Treatment & management

How is bronchiectasis managed?

Managing bronchiectasis effectively can require a broad range of healthcare providers from primary healthcare, hospital care through to palliative care for those with advanced disease. As such, it is ideally managed in the community with primary healthcare providers acting as coordinators of care [1]. However, despite the important role it plays, there are currently limited detailed data on primary health care consultations in Australia.

Clinical practice guidelines in Australia and New Zealand recommend early diagnosis and coordination of multidisciplinary care needs. Chest high-resolution computed tomography scan (C-HRCT) is required to confirm the diagnosis and to assess severity and extent of the disease; with specific criteria and protocol required for children [2]. Although, the condition is complex because of the variety of underlying causes. Clinical decisions around the management of the condition are made based on individual presentations. Treatment may include physiotherapy, use of medicines (particularly to control infections), regular influenza vaccinations and, where appropriate, surgery [3].

Hospital statistics for bronchiectasis

Some people with bronchiectasis require treatment in hospital, particularly for the management of severe disease exacerbations. Separation is the term used to refer to the episode of admitted patient care, which can be a total hospital stay (from admission to discharge, transfer or death) or a portion of a hospital stay beginning or ending in a change of type of care (for example, from acute to rehabilitation care) [4].

The National Hospital Morbidity Database (NHMD) collects information about care provided to admitted patients in Australian Hospitals. The principal diagnosis is the diagnosis established after study to be chiefly responsible for occasioning the patient’s episode of admitted patient care. An additional diagnosis is a condition or a complaint that either coexists with the principal diagnosis or arises during the episode of care. An additional diagnosis is reported if the condition affects patient management. An admitted patient is a patient who undergoes a hospital’s formal admission process to receive treatment and / or care [4].

The AIHW NHMD 2015–16 showed:

  • bronchiectasis was the principal diagnosis for 7,082 hospitalisations and an additional diagnosis for a further 10,222 hospitalisations accounting for a small proportion (0.2%) of all hospitalisations in that year
  • the hospitalisation rate for females with a principal diagnosis of bronchiectasis (34 per 100,000 population) was almost twice that for males (18  per 100,000 population)
  • the average length of stay in hospital when bronchiectasis was recorded as a principal diagnosis was 6.7 days compared to 3 days for all hospitalisations.

The hospitalisation rate for bronchiectasis as a principal diagnosis increased steadily from 2006–07 to 2015–16 (from 19 to 26 per 100,000 population respectively). The rate increased for both females (25 per 100,000 population to 34 per 100,000 population) and males (12 per 100,000 population to 18 per 100,000 population) (Figure 1). It is not possible to determine from the source data to what extent this increase is due to an increase in the prevalence of the condition or in other factors affecting hospitalisation rates.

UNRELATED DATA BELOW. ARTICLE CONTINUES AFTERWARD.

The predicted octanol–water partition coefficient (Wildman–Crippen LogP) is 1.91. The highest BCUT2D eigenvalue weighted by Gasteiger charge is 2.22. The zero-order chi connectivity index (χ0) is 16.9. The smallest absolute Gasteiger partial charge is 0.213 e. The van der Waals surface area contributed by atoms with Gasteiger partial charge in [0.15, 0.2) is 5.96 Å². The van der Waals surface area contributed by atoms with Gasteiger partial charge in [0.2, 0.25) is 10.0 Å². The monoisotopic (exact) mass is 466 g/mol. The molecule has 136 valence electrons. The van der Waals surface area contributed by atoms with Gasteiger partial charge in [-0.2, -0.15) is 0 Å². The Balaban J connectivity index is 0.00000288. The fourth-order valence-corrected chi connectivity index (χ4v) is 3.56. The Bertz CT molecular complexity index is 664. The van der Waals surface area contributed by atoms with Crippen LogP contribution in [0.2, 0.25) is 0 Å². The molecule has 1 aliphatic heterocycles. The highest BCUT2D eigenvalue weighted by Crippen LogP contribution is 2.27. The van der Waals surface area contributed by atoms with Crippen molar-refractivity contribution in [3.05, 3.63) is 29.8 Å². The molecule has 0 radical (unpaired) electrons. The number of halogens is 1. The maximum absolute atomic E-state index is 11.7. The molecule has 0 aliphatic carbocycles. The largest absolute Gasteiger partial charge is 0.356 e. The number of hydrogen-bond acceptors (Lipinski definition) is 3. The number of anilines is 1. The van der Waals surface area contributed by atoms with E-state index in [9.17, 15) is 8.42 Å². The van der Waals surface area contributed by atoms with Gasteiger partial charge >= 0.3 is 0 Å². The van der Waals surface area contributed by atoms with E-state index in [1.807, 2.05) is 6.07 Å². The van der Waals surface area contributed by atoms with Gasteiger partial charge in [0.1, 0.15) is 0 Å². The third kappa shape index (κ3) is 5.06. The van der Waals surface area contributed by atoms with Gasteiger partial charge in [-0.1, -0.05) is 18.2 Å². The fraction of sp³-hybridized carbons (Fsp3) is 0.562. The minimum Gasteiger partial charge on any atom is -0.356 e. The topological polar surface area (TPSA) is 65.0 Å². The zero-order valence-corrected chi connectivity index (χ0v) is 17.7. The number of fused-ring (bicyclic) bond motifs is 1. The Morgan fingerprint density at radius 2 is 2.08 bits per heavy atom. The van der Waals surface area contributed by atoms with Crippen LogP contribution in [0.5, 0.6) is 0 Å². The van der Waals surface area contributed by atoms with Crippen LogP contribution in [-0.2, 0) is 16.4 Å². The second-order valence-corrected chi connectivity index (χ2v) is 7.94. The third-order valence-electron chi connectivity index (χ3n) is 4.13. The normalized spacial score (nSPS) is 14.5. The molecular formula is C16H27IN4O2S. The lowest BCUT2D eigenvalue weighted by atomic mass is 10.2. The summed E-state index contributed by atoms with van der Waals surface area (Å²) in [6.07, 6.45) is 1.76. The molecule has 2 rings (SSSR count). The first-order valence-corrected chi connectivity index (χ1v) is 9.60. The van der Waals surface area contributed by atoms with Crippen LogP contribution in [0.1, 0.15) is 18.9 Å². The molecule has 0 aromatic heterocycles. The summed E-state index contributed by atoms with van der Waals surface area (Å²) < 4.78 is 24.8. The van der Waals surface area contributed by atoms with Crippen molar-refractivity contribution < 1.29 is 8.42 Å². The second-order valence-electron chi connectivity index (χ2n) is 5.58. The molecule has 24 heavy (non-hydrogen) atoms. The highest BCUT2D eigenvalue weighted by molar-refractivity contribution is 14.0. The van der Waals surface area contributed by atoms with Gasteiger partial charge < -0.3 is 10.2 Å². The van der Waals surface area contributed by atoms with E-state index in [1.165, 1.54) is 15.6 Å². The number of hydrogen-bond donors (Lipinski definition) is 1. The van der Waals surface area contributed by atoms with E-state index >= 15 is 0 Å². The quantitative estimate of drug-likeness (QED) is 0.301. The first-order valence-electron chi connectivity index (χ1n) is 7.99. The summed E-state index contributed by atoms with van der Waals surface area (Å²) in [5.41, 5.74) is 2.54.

Figure 1: Rate of hospitalisations where bronchiectasis was the principal diagnosis, 2006–07 to 2015–16

Figure 1 shows that the rate of hospitalisations where bronchiectasis was the principal diagnosis has increased steadily since 2006–07 to 2015–16.

Notes:

  1. Rates are age-standardised to the Australian population as at 30 June 2001.
  2. Acute admitted patient care includes separation for which the care type was reported as Acute, Newborn (with qualified days) or was not reported.

Source: AIHW National Hospital Morbidity Database (Data table 1).

Bronchiectasis as an additional diagnosis

In 2015–16, for the 10,222 hospitalisations where bronchiectasis was an additional diagnosis, chronic obstructive pulmonary disease (COPD) (18%), cystic fibrosis (14%) and pneumonia (14%) were the three most common principal diagnoses.
In the younger age groups (0–4 to 45–49), bronchiectasis as an additional diagnosis was more often related to principal cystic fibrosis, while in older age groups (55 and over), it was more often associated with COPD and, pneumonia (Figure 2).

Figure 2: Rate of hospitalisations where bronchiectasis was an additional diagnosis, 2015–16

Figure 2 shows that the number of hospitalisations where bronchiectasis is an additional diagnosis is highest among those aged 50 years and over that have a principal diagnosis of COPD and Pneumonia.

Note:

  1. Acute admitted patient care includes separation for which the care type was reported as Acute, Newborn (with qualified days) or was not reported.

Source: AIHW National Hospital Morbidity Database (Data table 2).

References

  1. McGuire G 2012. Bronchiectasis. A guide for primary care. Australian Family Physician 41: 842–50.
  2. The Thoracic Society of Australia and New Zealand 2014. Chronic Suppurative Lung Disease and Bronchiectasis in children and adults in Australia and New Zealand. Clinical Practice Guideline. Sydney: Thoracic Society of Australia and New Zealand.
  3. Chang A, Bell S, Byrnes A, Grimwood K Holmes, P, King P et al. 2010. Chronic suppuratives lung disease and bronchiectasis in children and adults in Australia and New Zealand. Position statement from the Thoracic Society of Australia and New Zealand and the Australian Lung Foundation. Medical Journal of Australia 193:356–65.
  4. Australian Institute of Health and Welfare 2017. Admitted patient care 2015–16: Australian hospital statistics. Health services series no.75. Cat. no. HSE 185. Canberra: AIHW.